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Telegram and Gazette, January 31, 2005

St. Spyridon plans $4.5M expansion
Kotseases give $1M jumpstart

By Melanie Mangum Telegram & Gazette Staff

Charles and Helen Kotseas were married in St. Spyridon Greek Orthodox Church in 1946, when its home was still on Orange Street. The Kotseases have been lifelong members of the parish where Mr. Kotseas was christened, and have seen it grow after St. Spyridon Greek Orthodox Cathedral was built on Russell Street in 1952. Mr. Kotseas said he has always tried to invest in the church throughout its growth, and last year, he decided it was time to give back in a bigger way. “I always said God gave me the opportunity to make the money I made. He was good to me, and I want to give something back,” he said. The Kotseases decided to pledge $1 million to St. Spyridon last year, spurring the start of a $4.5 million expansion the church has been dreaming about for 50 years. This past weekend, St. Spyridon held the three-day kickoff of a capital campaign to fund the construction of a new Family Center that the church hopes will knit together its ever-growing parish and the community at large. “We’ve been looking to do this for a long time,” said William Kiritsy, parish council president. “We had a five-year plan to add on to the facility and provide education, recreational activities based on our spiritual foundation for our parish and the Orthodox faith in our community.” The donation by the Kotseases sped up the schedule considerably, since the only stipulation on the gift is that St. Spyridon breaks ground this fall. The church hopes to have the project completed within three years. “We’re being very aggressive with this project, more aggressive than usual for a project this size,” Mr. Kiritsy said. The St. Spyridon Family Center will include a gymnasium, athletic center and meeting rooms, as well as a cultural center with an amphitheater or function room. The idea behind the expansion is to address the changing demographics of the parish and provide a central place for parishioners and the community to come together. “The days of three generations of the Greek community living within walking distance of the church are gone,” states a fact sheet provided by the Parish Building Committee. “The vision for the center is to continue to unite all members of the Orthodox faith, while opening its doors to the Worcester community.” Opening its doors may mean bringing back an arrangement similar to one between the church and the Worcester public schools, which ended two years ago. The church provided space in 1995 for a Doherty satellite school, an annex to the Worcester public school system. A state-of-the art facility with classrooms equipped with new audio-visual resources will allow the church to host parish and community activities Mindful of its presence across from Elm Park — one of the oldest parks in the country — the church recognizes its need to include the surrounding community in its expansion plans. “We’re very excited, and we’re looking to bridge our project and help revitalize the area by providing a facility that aesthetically mirrors what is already here,” Mr. Kiritsy said. “We will work with the City Council and with the Elm Park Community.” Architects from BeeryRio Architecture and Interiors of Virginia held a series of presentations this past weekend, focusing on getting input for the project, which will happen in two phases. “The first phase will be the construction of the family center with the gym and the second phase will be the master plan phase — the long-term goals for the church,” said Leslie L. Sluger, associate with BeeryRio. “We’ve been eliciting a ‘wish list’ for the parishioners, looking at what will work for the church and what kinds of services they want to provide.” A huge consideration for the project has been making sure the church’s annual Greek Festival remains the success it has been for many years. “We made sure the architects understood how important it was to everyone who looks forward to coming to the festival and kicking up their heels,” said Christina I. Andrianopoulos, communications director for St. Spyridon. “The Greek Festival is part of the scope of the design.” The church expects a schematic for the master plan to be completed in March, with architects presenting three to five project designs to choose from. Construction documents are scheduled to be complete in June or July, with a groundbreaking set for September 2005. “We feel very confident that we’ll make this happen,” Ms. Andrianopoulos said. “We have many parishioners who have volunteered their time and their talents to this project.”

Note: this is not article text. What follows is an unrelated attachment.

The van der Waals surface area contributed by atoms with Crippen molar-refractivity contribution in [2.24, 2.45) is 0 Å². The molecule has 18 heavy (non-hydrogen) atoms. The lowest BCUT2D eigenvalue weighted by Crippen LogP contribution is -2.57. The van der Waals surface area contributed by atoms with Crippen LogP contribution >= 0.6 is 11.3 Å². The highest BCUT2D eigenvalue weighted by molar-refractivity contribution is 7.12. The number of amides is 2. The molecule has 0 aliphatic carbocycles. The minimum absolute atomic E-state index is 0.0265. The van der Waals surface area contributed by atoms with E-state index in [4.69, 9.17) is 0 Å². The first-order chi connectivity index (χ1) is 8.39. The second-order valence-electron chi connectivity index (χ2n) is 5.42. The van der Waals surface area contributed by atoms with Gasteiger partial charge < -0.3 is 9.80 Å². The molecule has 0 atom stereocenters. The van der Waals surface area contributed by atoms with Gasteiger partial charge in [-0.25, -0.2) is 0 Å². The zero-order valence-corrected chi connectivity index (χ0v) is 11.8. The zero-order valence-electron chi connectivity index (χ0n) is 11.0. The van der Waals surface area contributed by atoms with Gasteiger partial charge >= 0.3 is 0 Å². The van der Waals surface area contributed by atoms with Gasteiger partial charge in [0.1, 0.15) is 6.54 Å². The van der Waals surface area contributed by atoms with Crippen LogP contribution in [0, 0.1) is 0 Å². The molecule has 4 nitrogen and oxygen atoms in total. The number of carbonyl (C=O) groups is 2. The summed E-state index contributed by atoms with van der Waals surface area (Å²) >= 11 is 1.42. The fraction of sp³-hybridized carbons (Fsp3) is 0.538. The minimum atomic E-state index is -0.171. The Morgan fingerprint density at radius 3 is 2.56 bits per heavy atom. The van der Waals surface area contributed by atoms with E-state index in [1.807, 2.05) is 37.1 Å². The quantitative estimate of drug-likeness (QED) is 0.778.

Copyright 2005 Worcester Telegram & Gazette Corp.











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